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Capital Market Impact Weekly market commentary

S&P 500 Index approaches record high as cyclical sectors begin to outperform

AUG. 17, 2020

Thoughts

  • Equity markets continue higher, with the S&P 500 showing gains in six of the past seven weeks. While the S&P 500 is within 1% of the all-time high from February, several attempts last week to break through to a new high failed. With earnings season largely over and fiscal stimulus unlikely for at least a month, markets lack a catalyst to help markets overcome technical resistance. The S&P 500 has seen its best 100-day move in history, and therefore embeds optimistic assumptions on the economic recovery and fiscal stimulus. These factors will need to surprise to the upside to drive markets materially higher.
  • Notable laggards for most of the year are beginning to show relative strength, including small-caps and transports, rising 7% and 10%, respectively, this month. Outperformance of cyclicals is typical in the early stages of an economic cycle, though this cycle has few similarities to previous ones. Growth indexes continue to rise, with the Russell 1000 Growth up 2% this month and 35% over the past year, though valuations are becoming extended at 31x forward earnings compared with 18x for the Russell 1000 Value. While it is too early to declare a shift in leadership, the record performance gap between growth and value (36% over the past year) should narrow over time.
  • Near-record-low Treasury yields and credit spreads, along with rising inflation expectations has caused real (inflation-adjusted) yields to go negative. As a result, the “opportunity cost” of investors exiting fixed income investments has faded, allowing higher valuations for equities and commodities. The elevated valuations are likely to persist until real yields rise.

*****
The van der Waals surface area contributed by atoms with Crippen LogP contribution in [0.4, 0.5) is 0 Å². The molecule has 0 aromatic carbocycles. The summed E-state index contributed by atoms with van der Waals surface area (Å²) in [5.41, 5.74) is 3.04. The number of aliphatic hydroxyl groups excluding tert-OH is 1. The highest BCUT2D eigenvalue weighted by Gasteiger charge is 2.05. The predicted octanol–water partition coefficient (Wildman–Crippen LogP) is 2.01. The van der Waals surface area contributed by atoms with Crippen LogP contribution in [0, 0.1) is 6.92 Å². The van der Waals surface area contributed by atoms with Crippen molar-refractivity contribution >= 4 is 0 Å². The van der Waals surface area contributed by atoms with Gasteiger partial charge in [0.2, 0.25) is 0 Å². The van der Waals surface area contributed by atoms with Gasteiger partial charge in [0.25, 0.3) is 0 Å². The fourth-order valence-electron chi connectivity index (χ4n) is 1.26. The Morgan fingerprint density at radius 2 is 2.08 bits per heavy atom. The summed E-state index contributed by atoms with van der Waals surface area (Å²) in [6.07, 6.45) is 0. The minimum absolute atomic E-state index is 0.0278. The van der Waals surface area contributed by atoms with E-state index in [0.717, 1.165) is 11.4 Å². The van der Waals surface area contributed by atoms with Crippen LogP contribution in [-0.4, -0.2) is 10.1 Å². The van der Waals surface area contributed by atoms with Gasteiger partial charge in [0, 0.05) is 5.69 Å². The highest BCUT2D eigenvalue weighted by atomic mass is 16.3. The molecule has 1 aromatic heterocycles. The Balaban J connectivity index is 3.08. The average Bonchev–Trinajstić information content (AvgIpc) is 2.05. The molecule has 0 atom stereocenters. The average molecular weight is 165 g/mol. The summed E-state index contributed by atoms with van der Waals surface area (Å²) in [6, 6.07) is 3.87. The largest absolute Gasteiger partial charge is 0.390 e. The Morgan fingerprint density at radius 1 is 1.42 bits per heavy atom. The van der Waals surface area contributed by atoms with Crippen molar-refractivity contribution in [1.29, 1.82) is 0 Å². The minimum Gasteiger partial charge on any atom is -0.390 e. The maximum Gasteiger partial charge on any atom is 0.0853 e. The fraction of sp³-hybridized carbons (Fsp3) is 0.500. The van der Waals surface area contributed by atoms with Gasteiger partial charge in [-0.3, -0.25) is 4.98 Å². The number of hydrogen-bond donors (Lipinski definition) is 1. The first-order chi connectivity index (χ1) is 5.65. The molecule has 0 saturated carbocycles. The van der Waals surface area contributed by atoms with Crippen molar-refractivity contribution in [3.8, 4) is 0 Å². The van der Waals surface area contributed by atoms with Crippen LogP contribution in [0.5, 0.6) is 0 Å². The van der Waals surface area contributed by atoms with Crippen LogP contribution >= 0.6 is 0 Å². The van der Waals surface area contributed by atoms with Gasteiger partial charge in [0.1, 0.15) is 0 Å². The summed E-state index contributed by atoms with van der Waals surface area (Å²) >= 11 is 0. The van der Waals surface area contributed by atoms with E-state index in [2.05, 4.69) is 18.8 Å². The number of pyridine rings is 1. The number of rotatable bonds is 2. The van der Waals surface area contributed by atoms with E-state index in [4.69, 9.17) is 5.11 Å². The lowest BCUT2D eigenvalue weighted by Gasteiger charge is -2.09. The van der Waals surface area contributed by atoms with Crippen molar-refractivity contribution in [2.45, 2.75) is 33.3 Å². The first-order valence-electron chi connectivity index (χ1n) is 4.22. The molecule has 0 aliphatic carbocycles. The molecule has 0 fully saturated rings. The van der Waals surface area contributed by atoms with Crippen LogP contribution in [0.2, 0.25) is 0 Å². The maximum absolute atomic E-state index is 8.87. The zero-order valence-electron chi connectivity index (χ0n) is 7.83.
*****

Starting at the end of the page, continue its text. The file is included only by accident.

News

  • Discussions over a fifth round of coronavirus stimulus have stalled, with a deal now unlikely until at least late September when Congress will have to pass legislation to fund the federal government to prevent a shutdown, mere weeks before the election. While aid for state and local governments and enhanced unemployment aid remain the most contentious issues, funding for the USPS ahead of mail-in voting has emerged as a new issue. House Speaker Pelosi called on lawmakers to return from recess to address the issue. The Democratic Convention will be held this week, as Joe Biden holds a substantial (but shrinking) lead in the polls and the betting markets.
  • Daily coronavirus cases are at the lowest level in nearly seven weeks in the U.S., as the FDA granted emergency use authorization for a new faster and cheaper test. Worries are rising in many other parts of the globe, with an uptick in cases in Europe, India and South Korea. New Zealand delayed a national election by a month after an outbreak put many voters in lockdown.
  • The Trump administration is set to announce further restrictions on Huawei, raising the number of affiliates on a blacklist to 152. The action would prevent Huawei from obtaining semiconductors without a special license, including chips made by foreign firms using U.S. technology. Trump is also considering actions against Alibaba in addition to the actions taken recently against other Chinese firms. A meeting of U.S. and Chinese trade officials was postponed, though Trump administration officials have signaled they are satisfied with compliance to the trade deal and have no plans to scrap it.
  • Interest rates have risen substantially, with the 10-year yield rising 0.20% to 0.70% in the past two weeks as inflation expectations have risen. CPI surprised to the upside last week at +1.0% versus a year ago and core at +1.6%. While these levels remain near record lows, they result in negative real yields for Treasuries and investment-grade corporates.

What to Watch

  • Economic data this week are centered on housing, with NAHB Housing Market Index on Monday, housing starts on Tuesday and existing home sales on Friday. Other releases include leading indicators on Thursday and PMI data on Friday.

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Disclaimers

  • This material is not a recommendation to buy, sell, hold or roll over any asset, adopt an investment strategy, retain a specific investment manager or use a particular account type. It does not take into account the specific investment objectives, tax and financial condition, or particular needs of any specific person. Investors should work with their financial professional to discuss their specific situation.

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